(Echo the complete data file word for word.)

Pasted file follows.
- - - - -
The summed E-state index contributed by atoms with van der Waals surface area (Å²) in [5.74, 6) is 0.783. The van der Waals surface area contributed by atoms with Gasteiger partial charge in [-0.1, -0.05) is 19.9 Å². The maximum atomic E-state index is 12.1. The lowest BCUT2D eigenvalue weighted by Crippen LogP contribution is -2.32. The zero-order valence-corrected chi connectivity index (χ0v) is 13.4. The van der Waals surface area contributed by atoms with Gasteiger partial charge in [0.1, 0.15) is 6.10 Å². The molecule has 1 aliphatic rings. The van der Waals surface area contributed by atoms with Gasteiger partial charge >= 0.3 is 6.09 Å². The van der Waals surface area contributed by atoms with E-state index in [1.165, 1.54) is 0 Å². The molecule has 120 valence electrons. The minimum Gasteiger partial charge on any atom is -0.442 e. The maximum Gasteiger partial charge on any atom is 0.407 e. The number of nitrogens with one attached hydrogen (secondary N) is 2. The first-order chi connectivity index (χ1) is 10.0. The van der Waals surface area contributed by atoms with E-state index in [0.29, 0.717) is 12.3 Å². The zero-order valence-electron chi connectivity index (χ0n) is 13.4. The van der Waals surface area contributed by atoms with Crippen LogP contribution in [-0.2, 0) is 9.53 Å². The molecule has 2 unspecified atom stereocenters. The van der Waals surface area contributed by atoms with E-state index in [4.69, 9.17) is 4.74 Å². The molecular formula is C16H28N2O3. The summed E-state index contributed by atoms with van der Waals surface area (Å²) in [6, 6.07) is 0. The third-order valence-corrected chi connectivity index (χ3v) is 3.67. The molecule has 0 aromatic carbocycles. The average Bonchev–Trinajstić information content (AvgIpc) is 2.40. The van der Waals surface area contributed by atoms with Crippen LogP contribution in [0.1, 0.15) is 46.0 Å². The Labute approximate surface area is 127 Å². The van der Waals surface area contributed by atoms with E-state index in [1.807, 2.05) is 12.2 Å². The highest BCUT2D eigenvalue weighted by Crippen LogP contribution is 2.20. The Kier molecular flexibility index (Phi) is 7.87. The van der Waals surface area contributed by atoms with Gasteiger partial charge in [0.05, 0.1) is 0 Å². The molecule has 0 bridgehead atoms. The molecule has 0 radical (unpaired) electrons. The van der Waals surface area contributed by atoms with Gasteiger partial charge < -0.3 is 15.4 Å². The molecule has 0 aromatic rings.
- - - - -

The summed E-state index contributed by atoms with van der Waals surface area (Å²) in [5.74, 6) is 0.783. The van der Waals surface area contributed by atoms with Gasteiger partial charge in [-0.1, -0.05) is 19.9 Å². The maximum atomic E-state index is 12.1. The lowest BCUT2D eigenvalue weighted by Crippen LogP contribution is -2.32. The zero-order valence-corrected chi connectivity index (χ0v) is 13.4. The van der Waals surface area contributed by atoms with Gasteiger partial charge in [0.1, 0.15) is 6.10 Å². The molecule has 1 aliphatic rings. The van der Waals surface area contributed by atoms with Gasteiger partial charge >= 0.3 is 6.09 Å². The van der Waals surface area contributed by atoms with E-state index in [1.165, 1.54) is 0 Å². The molecule has 120 valence electrons. The minimum Gasteiger partial charge on any atom is -0.442 e. The maximum Gasteiger partial charge on any atom is 0.407 e. The number of nitrogens with one attached hydrogen (secondary N) is 2. The first-order chi connectivity index (χ1) is 10.0. The van der Waals surface area contributed by atoms with E-state index in [0.29, 0.717) is 12.3 Å². The zero-order valence-electron chi connectivity index (χ0n) is 13.4. The van der Waals surface area contributed by atoms with Crippen LogP contribution in [-0.2, 0) is 9.53 Å². The molecule has 2 unspecified atom stereocenters. The van der Waals surface area contributed by atoms with E-state index in [4.69, 9.17) is 4.74 Å². The molecular formula is C16H28N2O3. The summed E-state index contributed by atoms with van der Waals surface area (Å²) in [6, 6.07) is 0. The third-order valence-corrected chi connectivity index (χ3v) is 3.67. The molecule has 0 aromatic carbocycles. The average Bonchev–Trinajstić information content (AvgIpc) is 2.40. The van der Waals surface area contributed by atoms with Crippen LogP contribution in [0.1, 0.15) is 46.0 Å². The Labute approximate surface area is 127 Å². The van der Waals surface area contributed by atoms with E-state index in [1.807, 2.05) is 12.2 Å². The highest BCUT2D eigenvalue weighted by Crippen LogP contribution is 2.20. The Kier molecular flexibility index (Phi) is 7.87. The van der Waals surface area contributed by atoms with Gasteiger partial charge in [0.05, 0.1) is 0 Å². The molecule has 0 bridgehead atoms. The molecule has 0 radical (unpaired) electrons. The van der Waals surface area contributed by atoms with Gasteiger partial charge < -0.3 is 15.4 Å². The molecule has 0 aromatic rings.